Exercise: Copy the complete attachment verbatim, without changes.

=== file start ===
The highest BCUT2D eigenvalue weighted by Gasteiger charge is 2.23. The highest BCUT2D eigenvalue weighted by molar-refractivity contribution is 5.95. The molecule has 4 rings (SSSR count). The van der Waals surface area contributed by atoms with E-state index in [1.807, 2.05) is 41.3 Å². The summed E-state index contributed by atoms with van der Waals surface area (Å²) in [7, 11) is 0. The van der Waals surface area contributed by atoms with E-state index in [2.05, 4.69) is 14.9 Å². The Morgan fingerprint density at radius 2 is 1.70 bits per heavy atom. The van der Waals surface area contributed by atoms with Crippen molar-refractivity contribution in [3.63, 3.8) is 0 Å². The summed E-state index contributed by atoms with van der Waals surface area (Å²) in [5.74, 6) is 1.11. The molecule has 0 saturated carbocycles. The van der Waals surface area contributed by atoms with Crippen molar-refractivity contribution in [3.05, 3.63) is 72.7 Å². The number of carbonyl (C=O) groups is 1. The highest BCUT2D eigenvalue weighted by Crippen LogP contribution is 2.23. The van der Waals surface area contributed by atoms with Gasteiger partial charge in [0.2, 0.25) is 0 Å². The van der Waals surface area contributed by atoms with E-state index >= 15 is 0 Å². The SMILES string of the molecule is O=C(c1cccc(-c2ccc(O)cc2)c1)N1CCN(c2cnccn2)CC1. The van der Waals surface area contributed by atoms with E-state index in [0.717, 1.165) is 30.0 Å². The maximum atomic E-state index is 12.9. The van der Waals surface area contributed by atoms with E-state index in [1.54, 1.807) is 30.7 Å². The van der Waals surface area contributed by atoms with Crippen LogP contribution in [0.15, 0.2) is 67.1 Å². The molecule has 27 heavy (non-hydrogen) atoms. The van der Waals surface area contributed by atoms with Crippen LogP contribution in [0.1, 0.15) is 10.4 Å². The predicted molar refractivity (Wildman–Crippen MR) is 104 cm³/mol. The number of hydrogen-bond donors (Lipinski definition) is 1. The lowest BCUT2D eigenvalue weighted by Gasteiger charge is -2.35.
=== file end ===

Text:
The highest BCUT2D eigenvalue weighted by Gasteiger charge is 2.23. The highest BCUT2D eigenvalue weighted by molar-refractivity contribution is 5.95. The molecule has 4 rings (SSSR count). The van der Waals surface area contributed by atoms with E-state index in [1.807, 2.05) is 41.3 Å². The summed E-state index contributed by atoms with van der Waals surface area (Å²) in [7, 11) is 0. The van der Waals surface area contributed by atoms with E-state index in [2.05, 4.69) is 14.9 Å². The Morgan fingerprint density at radius 2 is 1.70 bits per heavy atom. The van der Waals surface area contributed by atoms with Crippen molar-refractivity contribution in [3.63, 3.8) is 0 Å². The summed E-state index contributed by atoms with van der Waals surface area (Å²) in [5.74, 6) is 1.11. The molecule has 0 saturated carbocycles. The van der Waals surface area contributed by atoms with Crippen molar-refractivity contribution in [3.05, 3.63) is 72.7 Å². The number of carbonyl (C=O) groups is 1. The highest BCUT2D eigenvalue weighted by Crippen LogP contribution is 2.23. The van der Waals surface area contributed by atoms with Gasteiger partial charge in [0.2, 0.25) is 0 Å². The van der Waals surface area contributed by atoms with E-state index >= 15 is 0 Å². The SMILES string of the molecule is O=C(c1cccc(-c2ccc(O)cc2)c1)N1CCN(c2cnccn2)CC1. The van der Waals surface area contributed by atoms with E-state index in [0.717, 1.165) is 30.0 Å². The maximum atomic E-state index is 12.9. The van der Waals surface area contributed by atoms with E-state index in [1.54, 1.807) is 30.7 Å². The van der Waals surface area contributed by atoms with Crippen LogP contribution in [0.15, 0.2) is 67.1 Å². The molecule has 27 heavy (non-hydrogen) atoms. The van der Waals surface area contributed by atoms with Crippen LogP contribution in [0.1, 0.15) is 10.4 Å². The predicted molar refractivity (Wildman–Crippen MR) is 104 cm³/mol. The number of hydrogen-bond donors (Lipinski definition) is 1. The lowest BCUT2D eigenvalue weighted by Gasteiger charge is -2.35.